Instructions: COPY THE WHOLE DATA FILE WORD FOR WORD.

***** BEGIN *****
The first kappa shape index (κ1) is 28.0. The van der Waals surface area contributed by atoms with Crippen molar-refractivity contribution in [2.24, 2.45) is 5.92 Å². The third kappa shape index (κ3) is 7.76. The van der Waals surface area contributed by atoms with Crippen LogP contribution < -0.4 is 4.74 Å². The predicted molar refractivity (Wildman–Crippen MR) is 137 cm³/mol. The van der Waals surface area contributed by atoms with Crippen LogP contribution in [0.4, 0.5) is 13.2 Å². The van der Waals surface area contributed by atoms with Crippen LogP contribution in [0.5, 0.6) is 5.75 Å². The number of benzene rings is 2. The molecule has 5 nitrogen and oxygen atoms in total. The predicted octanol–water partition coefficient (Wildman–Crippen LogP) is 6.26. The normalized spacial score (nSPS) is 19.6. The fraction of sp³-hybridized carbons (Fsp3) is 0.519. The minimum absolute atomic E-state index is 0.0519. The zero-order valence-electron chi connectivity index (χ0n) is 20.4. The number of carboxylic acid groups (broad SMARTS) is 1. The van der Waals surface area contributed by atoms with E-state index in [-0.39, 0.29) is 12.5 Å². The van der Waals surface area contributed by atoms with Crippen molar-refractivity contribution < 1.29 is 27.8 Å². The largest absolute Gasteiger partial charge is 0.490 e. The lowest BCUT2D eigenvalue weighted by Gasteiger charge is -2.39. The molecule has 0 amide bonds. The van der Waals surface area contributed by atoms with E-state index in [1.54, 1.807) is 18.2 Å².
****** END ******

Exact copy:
The first kappa shape index (κ1) is 28.0. The van der Waals surface area contributed by atoms with Crippen molar-refractivity contribution in [2.24, 2.45) is 5.92 Å². The third kappa shape index (κ3) is 7.76. The van der Waals surface area contributed by atoms with Crippen LogP contribution < -0.4 is 4.74 Å². The predicted molar refractivity (Wildman–Crippen MR) is 137 cm³/mol. The van der Waals surface area contributed by atoms with Crippen LogP contribution in [0.4, 0.5) is 13.2 Å². The van der Waals surface area contributed by atoms with Crippen LogP contribution in [0.5, 0.6) is 5.75 Å². The number of benzene rings is 2. The molecule has 5 nitrogen and oxygen atoms in total. The predicted octanol–water partition coefficient (Wildman–Crippen LogP) is 6.26. The normalized spacial score (nSPS) is 19.6. The fraction of sp³-hybridized carbons (Fsp3) is 0.519. The minimum absolute atomic E-state index is 0.0519. The zero-order valence-electron chi connectivity index (χ0n) is 20.4. The number of carboxylic acid groups (broad SMARTS) is 1. The van der Waals surface area contributed by atoms with E-state index in [-0.39, 0.29) is 12.5 Å². The van der Waals surface area contributed by atoms with Crippen molar-refractivity contribution < 1.29 is 27.8 Å². The largest absolute Gasteiger partial charge is 0.490 e. The lowest BCUT2D eigenvalue weighted by Gasteiger charge is -2.39. The molecule has 0 amide bonds. The van der Waals surface area contributed by atoms with E-state index in [1.54, 1.807) is 18.2 Å².